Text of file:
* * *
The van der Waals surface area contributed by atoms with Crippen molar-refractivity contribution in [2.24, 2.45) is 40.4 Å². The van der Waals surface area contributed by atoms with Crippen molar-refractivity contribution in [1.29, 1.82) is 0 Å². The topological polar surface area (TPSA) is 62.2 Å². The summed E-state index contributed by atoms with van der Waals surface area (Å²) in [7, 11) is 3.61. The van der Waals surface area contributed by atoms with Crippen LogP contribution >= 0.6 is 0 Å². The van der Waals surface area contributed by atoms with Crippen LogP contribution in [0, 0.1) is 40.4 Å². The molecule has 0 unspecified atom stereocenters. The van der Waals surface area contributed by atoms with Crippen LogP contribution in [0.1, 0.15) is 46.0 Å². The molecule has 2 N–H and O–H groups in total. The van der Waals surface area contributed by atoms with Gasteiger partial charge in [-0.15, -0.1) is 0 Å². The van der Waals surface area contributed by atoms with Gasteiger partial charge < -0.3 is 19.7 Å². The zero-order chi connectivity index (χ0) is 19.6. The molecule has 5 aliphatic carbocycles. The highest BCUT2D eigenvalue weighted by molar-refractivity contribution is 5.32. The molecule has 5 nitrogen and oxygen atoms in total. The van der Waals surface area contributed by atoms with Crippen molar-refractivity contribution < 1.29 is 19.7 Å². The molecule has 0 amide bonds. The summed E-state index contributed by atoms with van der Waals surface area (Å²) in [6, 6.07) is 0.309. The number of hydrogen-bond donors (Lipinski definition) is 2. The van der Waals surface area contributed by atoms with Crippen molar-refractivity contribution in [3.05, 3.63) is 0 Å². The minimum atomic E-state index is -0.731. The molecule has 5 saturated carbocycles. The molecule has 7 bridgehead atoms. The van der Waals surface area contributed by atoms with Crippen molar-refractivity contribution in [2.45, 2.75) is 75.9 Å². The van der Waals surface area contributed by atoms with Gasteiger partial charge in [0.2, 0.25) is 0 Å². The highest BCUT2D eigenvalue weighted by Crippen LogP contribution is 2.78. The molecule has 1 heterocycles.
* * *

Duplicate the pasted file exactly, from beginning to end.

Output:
The van der Waals surface area contributed by atoms with Crippen molar-refractivity contribution in [2.24, 2.45) is 40.4 Å². The van der Waals surface area contributed by atoms with Crippen molar-refractivity contribution in [1.29, 1.82) is 0 Å². The topological polar surface area (TPSA) is 62.2 Å². The summed E-state index contributed by atoms with van der Waals surface area (Å²) in [7, 11) is 3.61. The van der Waals surface area contributed by atoms with Crippen LogP contribution >= 0.6 is 0 Å². The van der Waals surface area contributed by atoms with Crippen LogP contribution in [0, 0.1) is 40.4 Å². The molecule has 0 unspecified atom stereocenters. The van der Waals surface area contributed by atoms with Crippen LogP contribution in [0.1, 0.15) is 46.0 Å². The molecule has 2 N–H and O–H groups in total. The van der Waals surface area contributed by atoms with Gasteiger partial charge in [-0.15, -0.1) is 0 Å². The van der Waals surface area contributed by atoms with Gasteiger partial charge < -0.3 is 19.7 Å². The zero-order chi connectivity index (χ0) is 19.6. The molecule has 5 aliphatic carbocycles. The highest BCUT2D eigenvalue weighted by molar-refractivity contribution is 5.32. The molecule has 5 nitrogen and oxygen atoms in total. The van der Waals surface area contributed by atoms with Crippen molar-refractivity contribution < 1.29 is 19.7 Å². The molecule has 0 amide bonds. The summed E-state index contributed by atoms with van der Waals surface area (Å²) in [6, 6.07) is 0.309. The number of hydrogen-bond donors (Lipinski definition) is 2. The van der Waals surface area contributed by atoms with Crippen molar-refractivity contribution in [3.05, 3.63) is 0 Å². The minimum atomic E-state index is -0.731. The molecule has 5 saturated carbocycles. The molecule has 7 bridgehead atoms. The van der Waals surface area contributed by atoms with Crippen molar-refractivity contribution in [2.45, 2.75) is 75.9 Å². The van der Waals surface area contributed by atoms with Gasteiger partial charge in [0.2, 0.25) is 0 Å². The highest BCUT2D eigenvalue weighted by Crippen LogP contribution is 2.78. The molecule has 1 heterocycles.